And then! Someone he knows appears. It’s his older brother’s ex and her new boyfriend. Yes!I’m thinking, Holden doesn’t have to be alone!! She even invites Holden to sit at her table with her!!!! YES!! 

….Oh. Wait. Nvm. False alarm. Turns out she’s a phony. Holden says he’s just on his way out to meet someone and leaves having a Sartre “Hell is other people” moment: “People are always ruining things for you,” he thinks. But, like, he seems to have forgotten that he wasn’t having fun before she came over to him anyway.

Then he walks forty blocks back to the hotel, not because he feels like walking, but because he doesn’t feel like taking a cab. Everything’s gotta be negative with this guy.

When he gets back to his hotel, the lobby, which smells like “fifty million dead cigars,” is still empty and Holden “almost wished [he] was dead.” It’s the second time he’s wished it and probably the 50-millionth time he’s said he’s depressed. Holden’s, er, playful relationship to the truth has made me write off a lot of those statements as exaggeration. But now I think he might actually be pretty depressed. Plus, he’s constantly saying stuff “kills him”—as in, cracks him up—but still. It’s a pretty heavy word to be using every other page unless there’s a good reason for it.

In the elevator back to his room, the elevator man asks if he’d like “a little tail t’night” and Holden says, yes. A few minutes later, a prostitute about his age arrives at his room. The scene goes approximately as follows:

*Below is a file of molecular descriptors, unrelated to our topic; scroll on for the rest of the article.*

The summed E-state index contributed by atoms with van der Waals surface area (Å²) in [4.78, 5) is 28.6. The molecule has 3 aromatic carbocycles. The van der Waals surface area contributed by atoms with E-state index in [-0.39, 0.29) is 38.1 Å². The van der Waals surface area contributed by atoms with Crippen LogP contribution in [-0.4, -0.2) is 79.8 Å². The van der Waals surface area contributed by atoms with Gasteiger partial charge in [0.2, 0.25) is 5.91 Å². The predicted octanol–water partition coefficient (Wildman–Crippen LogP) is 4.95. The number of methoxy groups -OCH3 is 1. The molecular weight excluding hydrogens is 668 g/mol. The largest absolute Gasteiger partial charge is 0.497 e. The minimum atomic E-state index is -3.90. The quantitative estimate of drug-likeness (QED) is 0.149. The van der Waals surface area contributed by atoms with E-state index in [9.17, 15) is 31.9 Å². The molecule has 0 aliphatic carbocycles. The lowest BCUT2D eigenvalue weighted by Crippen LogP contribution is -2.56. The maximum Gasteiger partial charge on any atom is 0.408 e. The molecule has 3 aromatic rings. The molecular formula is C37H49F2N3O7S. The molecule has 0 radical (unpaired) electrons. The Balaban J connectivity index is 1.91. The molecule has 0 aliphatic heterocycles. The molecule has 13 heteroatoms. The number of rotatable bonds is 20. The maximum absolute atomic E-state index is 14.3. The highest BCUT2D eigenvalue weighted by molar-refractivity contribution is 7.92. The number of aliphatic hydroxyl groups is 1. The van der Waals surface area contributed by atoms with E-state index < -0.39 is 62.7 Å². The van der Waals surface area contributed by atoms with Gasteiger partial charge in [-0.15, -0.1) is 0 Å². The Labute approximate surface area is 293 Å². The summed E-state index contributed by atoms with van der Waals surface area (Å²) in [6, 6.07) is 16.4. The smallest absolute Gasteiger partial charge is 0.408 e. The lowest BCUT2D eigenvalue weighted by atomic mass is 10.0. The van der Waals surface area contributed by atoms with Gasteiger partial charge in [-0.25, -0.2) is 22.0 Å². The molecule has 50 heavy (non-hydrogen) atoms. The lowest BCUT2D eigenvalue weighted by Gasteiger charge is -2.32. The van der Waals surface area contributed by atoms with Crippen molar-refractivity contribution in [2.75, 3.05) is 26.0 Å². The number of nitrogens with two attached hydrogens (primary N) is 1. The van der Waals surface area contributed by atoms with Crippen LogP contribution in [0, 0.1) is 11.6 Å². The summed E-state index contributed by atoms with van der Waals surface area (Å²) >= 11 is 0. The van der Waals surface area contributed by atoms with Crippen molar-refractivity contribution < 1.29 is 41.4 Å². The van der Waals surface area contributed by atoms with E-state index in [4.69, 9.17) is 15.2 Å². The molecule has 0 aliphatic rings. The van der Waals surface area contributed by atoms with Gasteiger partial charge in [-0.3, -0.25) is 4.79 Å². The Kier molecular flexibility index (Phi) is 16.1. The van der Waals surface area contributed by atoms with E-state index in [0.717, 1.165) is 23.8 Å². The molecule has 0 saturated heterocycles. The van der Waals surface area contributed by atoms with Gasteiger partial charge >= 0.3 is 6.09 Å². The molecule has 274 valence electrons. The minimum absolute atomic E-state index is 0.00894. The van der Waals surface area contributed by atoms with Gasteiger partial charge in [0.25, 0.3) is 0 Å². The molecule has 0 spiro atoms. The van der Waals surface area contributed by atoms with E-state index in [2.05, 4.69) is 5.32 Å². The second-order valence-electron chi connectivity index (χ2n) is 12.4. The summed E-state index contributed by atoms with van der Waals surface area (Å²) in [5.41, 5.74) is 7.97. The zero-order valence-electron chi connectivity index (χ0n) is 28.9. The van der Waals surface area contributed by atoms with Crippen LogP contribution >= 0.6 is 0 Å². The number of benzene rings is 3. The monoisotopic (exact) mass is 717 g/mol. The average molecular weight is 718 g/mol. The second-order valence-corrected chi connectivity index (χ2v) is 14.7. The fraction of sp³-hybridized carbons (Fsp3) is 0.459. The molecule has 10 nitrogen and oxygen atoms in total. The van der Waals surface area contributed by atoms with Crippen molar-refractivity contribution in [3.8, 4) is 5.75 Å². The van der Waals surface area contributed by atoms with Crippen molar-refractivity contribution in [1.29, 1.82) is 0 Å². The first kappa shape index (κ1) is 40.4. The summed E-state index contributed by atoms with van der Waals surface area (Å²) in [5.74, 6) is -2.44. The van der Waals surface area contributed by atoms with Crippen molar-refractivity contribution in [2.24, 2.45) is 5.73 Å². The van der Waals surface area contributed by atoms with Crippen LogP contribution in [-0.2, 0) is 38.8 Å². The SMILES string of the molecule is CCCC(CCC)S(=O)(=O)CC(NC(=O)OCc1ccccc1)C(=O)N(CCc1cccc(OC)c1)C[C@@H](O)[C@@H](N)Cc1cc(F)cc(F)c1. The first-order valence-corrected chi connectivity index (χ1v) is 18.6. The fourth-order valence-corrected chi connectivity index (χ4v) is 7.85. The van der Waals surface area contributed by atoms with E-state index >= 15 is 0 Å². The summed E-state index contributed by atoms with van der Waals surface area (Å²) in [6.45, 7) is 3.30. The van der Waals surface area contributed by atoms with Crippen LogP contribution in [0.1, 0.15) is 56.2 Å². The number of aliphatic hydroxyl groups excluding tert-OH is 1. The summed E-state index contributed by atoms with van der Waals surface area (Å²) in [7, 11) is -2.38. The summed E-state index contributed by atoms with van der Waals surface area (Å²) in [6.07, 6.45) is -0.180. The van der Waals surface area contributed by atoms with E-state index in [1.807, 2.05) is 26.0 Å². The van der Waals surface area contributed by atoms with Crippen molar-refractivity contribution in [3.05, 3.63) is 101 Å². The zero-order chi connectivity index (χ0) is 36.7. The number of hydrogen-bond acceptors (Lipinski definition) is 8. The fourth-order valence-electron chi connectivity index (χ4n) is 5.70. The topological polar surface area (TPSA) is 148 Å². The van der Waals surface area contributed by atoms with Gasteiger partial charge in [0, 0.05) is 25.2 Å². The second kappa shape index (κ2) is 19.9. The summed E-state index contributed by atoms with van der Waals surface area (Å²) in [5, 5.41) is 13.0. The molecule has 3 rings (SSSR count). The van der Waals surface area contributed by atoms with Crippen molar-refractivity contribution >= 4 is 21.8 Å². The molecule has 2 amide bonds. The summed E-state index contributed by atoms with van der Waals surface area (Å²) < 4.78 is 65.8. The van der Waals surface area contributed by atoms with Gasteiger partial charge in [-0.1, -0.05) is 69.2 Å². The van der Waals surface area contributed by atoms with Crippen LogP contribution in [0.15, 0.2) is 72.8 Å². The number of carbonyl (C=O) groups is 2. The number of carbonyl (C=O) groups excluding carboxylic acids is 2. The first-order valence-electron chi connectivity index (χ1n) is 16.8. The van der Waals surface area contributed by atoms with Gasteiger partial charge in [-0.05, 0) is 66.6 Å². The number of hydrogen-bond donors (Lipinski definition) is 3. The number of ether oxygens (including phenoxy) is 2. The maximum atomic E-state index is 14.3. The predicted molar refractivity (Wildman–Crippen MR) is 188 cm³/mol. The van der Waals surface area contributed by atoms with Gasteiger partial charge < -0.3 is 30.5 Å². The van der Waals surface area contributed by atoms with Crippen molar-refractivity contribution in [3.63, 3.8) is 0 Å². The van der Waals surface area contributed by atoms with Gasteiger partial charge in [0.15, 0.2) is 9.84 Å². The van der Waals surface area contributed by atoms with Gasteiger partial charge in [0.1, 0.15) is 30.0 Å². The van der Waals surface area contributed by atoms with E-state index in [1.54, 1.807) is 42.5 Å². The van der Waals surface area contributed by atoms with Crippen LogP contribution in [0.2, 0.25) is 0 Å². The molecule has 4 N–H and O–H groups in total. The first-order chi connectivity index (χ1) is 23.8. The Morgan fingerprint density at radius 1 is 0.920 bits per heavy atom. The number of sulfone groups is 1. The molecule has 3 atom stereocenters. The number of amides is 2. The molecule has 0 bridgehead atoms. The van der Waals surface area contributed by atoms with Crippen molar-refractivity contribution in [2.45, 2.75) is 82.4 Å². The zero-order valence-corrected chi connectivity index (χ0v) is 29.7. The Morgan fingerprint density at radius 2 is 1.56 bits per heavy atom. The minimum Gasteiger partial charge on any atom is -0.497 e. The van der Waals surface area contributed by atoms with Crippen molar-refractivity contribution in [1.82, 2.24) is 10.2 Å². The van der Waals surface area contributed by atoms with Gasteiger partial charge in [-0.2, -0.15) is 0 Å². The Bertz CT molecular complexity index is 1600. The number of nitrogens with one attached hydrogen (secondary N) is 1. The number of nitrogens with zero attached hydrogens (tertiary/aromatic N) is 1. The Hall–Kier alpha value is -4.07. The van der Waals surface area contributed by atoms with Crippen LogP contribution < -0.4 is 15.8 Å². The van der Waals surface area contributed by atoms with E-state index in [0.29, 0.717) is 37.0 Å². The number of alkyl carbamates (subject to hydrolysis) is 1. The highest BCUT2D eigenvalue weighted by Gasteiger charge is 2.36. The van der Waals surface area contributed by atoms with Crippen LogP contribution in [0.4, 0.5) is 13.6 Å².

*she walks in and takes over her green dress*

HOLDEN: Would you like a cigarette?

SUNNY: I don’t smoke.

HOLDEN: My name is Jim Steele.

SUNNY: Ya got a watch on ya?

*Holden feels depressed*

SUNNY: Hey, ya got a watch on ya?


SUNNY: Let’s go, hey.

*Holden looks at her green dress in the closet and feels depressed*

HOLDEN: Would you like a cigarette?

SUNNY: I don’t smoke.

*Holden thinks about her buying the green dress and feels depressed*

HOLDEN: Can we just talk? I’ll still pay you and all.

SUNNY: What’s the matter?

HOLDEN: Nothing. Actually, I just had an operation on my wuddayacallit—my clavichord.

*she sits in his lap and this depressed him*

HOLDEN: Do you mind cutting it out? I’m not in the mood, I just told you.

SUNNY: Why’d you ask for a girl then?

*Holden shrugs, pays her, feels depressed, helps her back into her green dress*

Catcher’s Index

Best mixed metaphor: All he did in his spare time was beat women off with a club. He was a real rake and all, but he knocked women out.

Second best mixed metaphor: I was pretty damn sure old Stradlater hadn’t given her the time—I knew old Jane like a book—I still couldn’t get her off my brain.

Origins of the humblebrag: very phony, humble bow

Precursor to the itsy bitsy yellow polka dot bikini: teeny little wheeny-whiny voice

People Holden feels sorry for in this section: the piano-player Ernie, “real ugly girls,” his brother’s ex-girlfriend, Sunny the prostitute

Displaced language: The way I met her, this Doberman pinscher she had used to come over and relieve himself on our lawn, and my mother got very irritated about it. She called up Jane’s mother and made a big stink about it.

Cutest non-profane profanity: like fun you are

Least cute statement: I mean most girls are so dumb and all.

If you’re following along at home, this post covers chapters 11, 12, and 13. Catch up here!